My father wanted to visit the Manila he grew up in: the old Manila, still hung from American GIs and films, one-peso hamburger-and-coke meals. In High School he studied at the Colegio de San Juan de Letran, and walks across Jones Bridge to nearby Escolta, Binondo and Quiapo are usual.

Some four years ago, when I was still wide-eyed and passionate about photography, he proposed to tour me around Quiapo. It's a wonderful place to take pictures, he said. I shrugged, knowing back then that this was one of his plans which would never take off. 

It pushed through last Saturday. We agreed to meet in Ongpin. Alighting at LRT Carriedo, my wife and I chose to go there in a caleza (Php 100/person), taking pictures. This was the Saturday after the Chinese New Year, and to our surprise the crowds have thinned, but the long lines at Eng Bee Tin and other hallmarks of Manila's Chinatown haven't.

After a long wait at Sincerity in Yuchengco St. we had lunch: warm soup, fried chicken, beef with ampalaya, and their unforgettable quekiam. Their fried chicken, which made the restaurant famous, is crispy outside, sweet and juicy on the inside.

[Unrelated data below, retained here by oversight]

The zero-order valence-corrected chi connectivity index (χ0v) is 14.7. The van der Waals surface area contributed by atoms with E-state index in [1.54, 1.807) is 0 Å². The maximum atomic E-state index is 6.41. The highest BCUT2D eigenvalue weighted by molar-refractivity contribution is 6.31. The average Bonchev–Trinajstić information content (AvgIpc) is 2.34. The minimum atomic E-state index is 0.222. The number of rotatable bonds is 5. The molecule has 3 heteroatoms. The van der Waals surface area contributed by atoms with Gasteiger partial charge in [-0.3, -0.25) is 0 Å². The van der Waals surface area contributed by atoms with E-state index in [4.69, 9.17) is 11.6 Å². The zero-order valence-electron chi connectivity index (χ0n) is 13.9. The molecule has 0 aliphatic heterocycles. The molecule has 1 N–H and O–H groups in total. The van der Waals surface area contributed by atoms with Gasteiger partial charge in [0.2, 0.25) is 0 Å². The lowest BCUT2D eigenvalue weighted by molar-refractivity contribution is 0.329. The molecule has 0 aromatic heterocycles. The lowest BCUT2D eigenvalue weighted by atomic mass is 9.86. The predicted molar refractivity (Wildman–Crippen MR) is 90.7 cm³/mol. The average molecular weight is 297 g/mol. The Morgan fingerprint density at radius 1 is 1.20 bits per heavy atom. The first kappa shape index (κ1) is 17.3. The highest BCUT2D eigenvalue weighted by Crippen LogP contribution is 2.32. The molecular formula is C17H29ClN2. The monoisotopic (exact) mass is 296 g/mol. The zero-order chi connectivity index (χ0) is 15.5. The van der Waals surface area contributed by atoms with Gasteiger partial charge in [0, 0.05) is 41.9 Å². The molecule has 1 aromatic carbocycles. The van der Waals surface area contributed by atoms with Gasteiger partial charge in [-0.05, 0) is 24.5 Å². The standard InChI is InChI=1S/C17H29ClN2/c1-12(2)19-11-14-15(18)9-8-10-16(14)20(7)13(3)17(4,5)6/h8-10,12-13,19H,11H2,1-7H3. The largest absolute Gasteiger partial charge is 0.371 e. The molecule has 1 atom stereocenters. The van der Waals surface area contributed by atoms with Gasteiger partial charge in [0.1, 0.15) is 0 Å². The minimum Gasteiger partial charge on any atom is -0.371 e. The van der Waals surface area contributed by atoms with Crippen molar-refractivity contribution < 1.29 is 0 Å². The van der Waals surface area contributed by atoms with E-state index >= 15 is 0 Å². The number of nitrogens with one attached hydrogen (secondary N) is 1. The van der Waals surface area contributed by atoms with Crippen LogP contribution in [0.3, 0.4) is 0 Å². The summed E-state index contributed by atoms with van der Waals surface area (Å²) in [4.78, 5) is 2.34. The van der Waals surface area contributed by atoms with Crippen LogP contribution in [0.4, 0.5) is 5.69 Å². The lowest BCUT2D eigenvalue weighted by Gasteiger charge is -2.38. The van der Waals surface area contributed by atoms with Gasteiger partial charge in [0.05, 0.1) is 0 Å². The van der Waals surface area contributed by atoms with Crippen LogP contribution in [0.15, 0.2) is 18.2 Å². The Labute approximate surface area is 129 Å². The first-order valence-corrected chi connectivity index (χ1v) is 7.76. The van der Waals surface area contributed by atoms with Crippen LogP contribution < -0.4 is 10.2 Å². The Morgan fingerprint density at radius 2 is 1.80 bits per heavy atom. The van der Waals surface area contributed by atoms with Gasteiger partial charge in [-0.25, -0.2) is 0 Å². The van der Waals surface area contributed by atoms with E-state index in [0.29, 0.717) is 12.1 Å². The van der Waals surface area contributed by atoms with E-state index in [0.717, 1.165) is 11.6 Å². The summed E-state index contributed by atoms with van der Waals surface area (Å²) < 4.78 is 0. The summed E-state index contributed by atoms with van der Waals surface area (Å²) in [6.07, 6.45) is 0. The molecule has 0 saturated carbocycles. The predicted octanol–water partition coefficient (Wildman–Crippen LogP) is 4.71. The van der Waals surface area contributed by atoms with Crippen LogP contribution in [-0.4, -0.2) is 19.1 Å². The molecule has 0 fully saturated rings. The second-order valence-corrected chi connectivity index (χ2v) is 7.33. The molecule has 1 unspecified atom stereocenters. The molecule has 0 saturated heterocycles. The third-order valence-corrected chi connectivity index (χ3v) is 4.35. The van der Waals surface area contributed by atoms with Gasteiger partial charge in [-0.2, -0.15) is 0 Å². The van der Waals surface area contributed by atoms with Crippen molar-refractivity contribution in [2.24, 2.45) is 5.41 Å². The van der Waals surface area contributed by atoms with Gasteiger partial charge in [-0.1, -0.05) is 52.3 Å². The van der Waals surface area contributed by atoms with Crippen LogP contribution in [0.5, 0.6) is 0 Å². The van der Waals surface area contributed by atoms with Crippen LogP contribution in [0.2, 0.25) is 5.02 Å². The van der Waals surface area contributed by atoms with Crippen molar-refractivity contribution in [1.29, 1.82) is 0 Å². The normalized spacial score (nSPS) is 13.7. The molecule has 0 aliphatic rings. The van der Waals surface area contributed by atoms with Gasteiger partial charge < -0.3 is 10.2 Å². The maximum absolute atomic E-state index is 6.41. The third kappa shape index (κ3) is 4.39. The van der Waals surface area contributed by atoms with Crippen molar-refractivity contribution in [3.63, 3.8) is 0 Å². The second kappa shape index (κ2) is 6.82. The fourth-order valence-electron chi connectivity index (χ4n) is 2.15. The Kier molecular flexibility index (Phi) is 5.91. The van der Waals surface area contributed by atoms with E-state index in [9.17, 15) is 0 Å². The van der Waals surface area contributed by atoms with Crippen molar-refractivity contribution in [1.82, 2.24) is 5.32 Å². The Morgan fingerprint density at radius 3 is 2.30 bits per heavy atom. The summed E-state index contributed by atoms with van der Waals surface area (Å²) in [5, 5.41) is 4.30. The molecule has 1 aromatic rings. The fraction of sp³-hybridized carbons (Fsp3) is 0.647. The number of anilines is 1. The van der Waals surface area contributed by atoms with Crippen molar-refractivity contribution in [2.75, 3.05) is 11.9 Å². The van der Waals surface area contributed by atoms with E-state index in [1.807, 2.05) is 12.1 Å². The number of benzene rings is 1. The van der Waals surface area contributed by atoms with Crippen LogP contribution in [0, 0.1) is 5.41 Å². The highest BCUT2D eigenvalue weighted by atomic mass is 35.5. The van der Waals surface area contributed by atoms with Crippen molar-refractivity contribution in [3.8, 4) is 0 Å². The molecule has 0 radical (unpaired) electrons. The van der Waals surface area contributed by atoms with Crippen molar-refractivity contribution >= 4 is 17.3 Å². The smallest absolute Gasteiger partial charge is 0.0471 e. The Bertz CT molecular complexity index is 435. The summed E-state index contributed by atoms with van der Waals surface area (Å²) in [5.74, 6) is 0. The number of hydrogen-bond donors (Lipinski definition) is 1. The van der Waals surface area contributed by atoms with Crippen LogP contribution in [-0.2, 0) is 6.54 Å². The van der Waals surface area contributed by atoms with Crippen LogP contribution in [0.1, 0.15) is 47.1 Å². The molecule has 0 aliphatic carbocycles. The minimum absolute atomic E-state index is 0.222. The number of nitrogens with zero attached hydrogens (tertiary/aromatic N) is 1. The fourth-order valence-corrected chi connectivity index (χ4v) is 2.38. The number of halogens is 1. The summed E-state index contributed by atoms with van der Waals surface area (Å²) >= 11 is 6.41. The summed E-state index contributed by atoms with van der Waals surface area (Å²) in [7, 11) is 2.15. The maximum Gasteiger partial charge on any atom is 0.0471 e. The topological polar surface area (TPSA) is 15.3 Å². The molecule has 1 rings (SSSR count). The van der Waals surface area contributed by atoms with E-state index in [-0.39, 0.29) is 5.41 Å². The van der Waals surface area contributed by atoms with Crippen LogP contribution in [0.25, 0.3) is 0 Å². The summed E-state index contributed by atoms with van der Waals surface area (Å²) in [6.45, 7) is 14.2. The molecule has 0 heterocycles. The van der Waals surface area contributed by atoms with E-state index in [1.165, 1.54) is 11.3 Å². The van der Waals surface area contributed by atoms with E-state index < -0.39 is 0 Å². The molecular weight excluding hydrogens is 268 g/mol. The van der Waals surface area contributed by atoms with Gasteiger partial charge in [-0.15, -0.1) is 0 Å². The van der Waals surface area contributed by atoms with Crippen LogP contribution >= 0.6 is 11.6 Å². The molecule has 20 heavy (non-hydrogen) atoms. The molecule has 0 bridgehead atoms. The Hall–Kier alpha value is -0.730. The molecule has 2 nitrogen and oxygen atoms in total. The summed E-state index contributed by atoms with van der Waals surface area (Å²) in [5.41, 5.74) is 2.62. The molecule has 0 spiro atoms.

The lunch was followed by a long walk back to Carriedo, my father taking detours to show us around, to tell stories about Escolta back in the 60s'. The place had been abandoned for a long time, and to his shame he wished the government had kept it just the way it was in the 60s', some sort of a heritage place or a museum where people could revisit such grand time, (The place was even mentioned in Jose Rizal's El Filibusterismo: "Sa Escolta, magmadali!") way before Makati, which my Dad noted was nothing but waterlilies, or Taguig.

I took some pictures, and brought home two boxes of tikoy for the in-laws. My wife was scanning her pictures and decided to render all of it in black and white, making it all the more eerie and dilapidated. I followed suit, with the exception of the food pictures below.